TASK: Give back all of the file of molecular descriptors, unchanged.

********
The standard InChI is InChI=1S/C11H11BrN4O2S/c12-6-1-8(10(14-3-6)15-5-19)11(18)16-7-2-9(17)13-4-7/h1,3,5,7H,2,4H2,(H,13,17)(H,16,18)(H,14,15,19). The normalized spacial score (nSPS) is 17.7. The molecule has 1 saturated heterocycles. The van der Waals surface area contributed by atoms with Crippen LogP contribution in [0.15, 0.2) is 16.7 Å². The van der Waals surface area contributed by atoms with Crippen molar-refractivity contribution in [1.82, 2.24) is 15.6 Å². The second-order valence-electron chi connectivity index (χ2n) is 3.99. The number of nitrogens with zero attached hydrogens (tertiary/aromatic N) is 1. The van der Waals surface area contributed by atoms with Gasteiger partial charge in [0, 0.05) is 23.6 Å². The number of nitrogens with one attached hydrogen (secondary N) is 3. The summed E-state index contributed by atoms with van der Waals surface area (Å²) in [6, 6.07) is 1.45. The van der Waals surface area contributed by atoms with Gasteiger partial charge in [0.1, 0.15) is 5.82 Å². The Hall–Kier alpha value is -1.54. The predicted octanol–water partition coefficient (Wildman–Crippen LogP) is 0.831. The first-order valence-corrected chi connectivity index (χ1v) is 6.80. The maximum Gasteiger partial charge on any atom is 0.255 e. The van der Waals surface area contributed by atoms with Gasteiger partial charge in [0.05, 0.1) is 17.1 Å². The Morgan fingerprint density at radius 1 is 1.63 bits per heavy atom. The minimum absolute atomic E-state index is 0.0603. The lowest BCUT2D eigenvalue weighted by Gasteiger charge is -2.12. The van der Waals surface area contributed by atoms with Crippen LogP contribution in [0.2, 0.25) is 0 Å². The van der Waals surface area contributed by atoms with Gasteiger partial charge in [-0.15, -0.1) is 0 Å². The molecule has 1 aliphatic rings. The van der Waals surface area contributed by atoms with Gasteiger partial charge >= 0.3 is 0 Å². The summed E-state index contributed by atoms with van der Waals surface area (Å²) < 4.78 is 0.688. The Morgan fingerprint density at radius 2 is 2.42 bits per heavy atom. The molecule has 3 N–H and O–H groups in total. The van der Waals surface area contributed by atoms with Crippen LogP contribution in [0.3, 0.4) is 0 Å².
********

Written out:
The standard InChI is InChI=1S/C11H11BrN4O2S/c12-6-1-8(10(14-3-6)15-5-19)11(18)16-7-2-9(17)13-4-7/h1,3,5,7H,2,4H2,(H,13,17)(H,16,18)(H,14,15,19). The normalized spacial score (nSPS) is 17.7. The molecule has 1 saturated heterocycles. The van der Waals surface area contributed by atoms with Crippen LogP contribution in [0.15, 0.2) is 16.7 Å². The van der Waals surface area contributed by atoms with Crippen molar-refractivity contribution in [1.82, 2.24) is 15.6 Å². The second-order valence-electron chi connectivity index (χ2n) is 3.99. The number of nitrogens with zero attached hydrogens (tertiary/aromatic N) is 1. The van der Waals surface area contributed by atoms with Gasteiger partial charge in [0, 0.05) is 23.6 Å². The number of nitrogens with one attached hydrogen (secondary N) is 3. The summed E-state index contributed by atoms with van der Waals surface area (Å²) in [6, 6.07) is 1.45. The van der Waals surface area contributed by atoms with Gasteiger partial charge in [0.1, 0.15) is 5.82 Å². The Hall–Kier alpha value is -1.54. The predicted octanol–water partition coefficient (Wildman–Crippen LogP) is 0.831. The first-order valence-corrected chi connectivity index (χ1v) is 6.80. The maximum Gasteiger partial charge on any atom is 0.255 e. The van der Waals surface area contributed by atoms with Gasteiger partial charge in [0.05, 0.1) is 17.1 Å². The Morgan fingerprint density at radius 1 is 1.63 bits per heavy atom. The minimum absolute atomic E-state index is 0.0603. The lowest BCUT2D eigenvalue weighted by Gasteiger charge is -2.12. The van der Waals surface area contributed by atoms with Crippen LogP contribution in [0.2, 0.25) is 0 Å². The van der Waals surface area contributed by atoms with Gasteiger partial charge in [-0.15, -0.1) is 0 Å². The molecule has 1 aliphatic rings. The van der Waals surface area contributed by atoms with Gasteiger partial charge >= 0.3 is 0 Å². The summed E-state index contributed by atoms with van der Waals surface area (Å²) < 4.78 is 0.688. The Morgan fingerprint density at radius 2 is 2.42 bits per heavy atom. The molecule has 3 N–H and O–H groups in total. The van der Waals surface area contributed by atoms with Crippen LogP contribution in [0.3, 0.4) is 0 Å².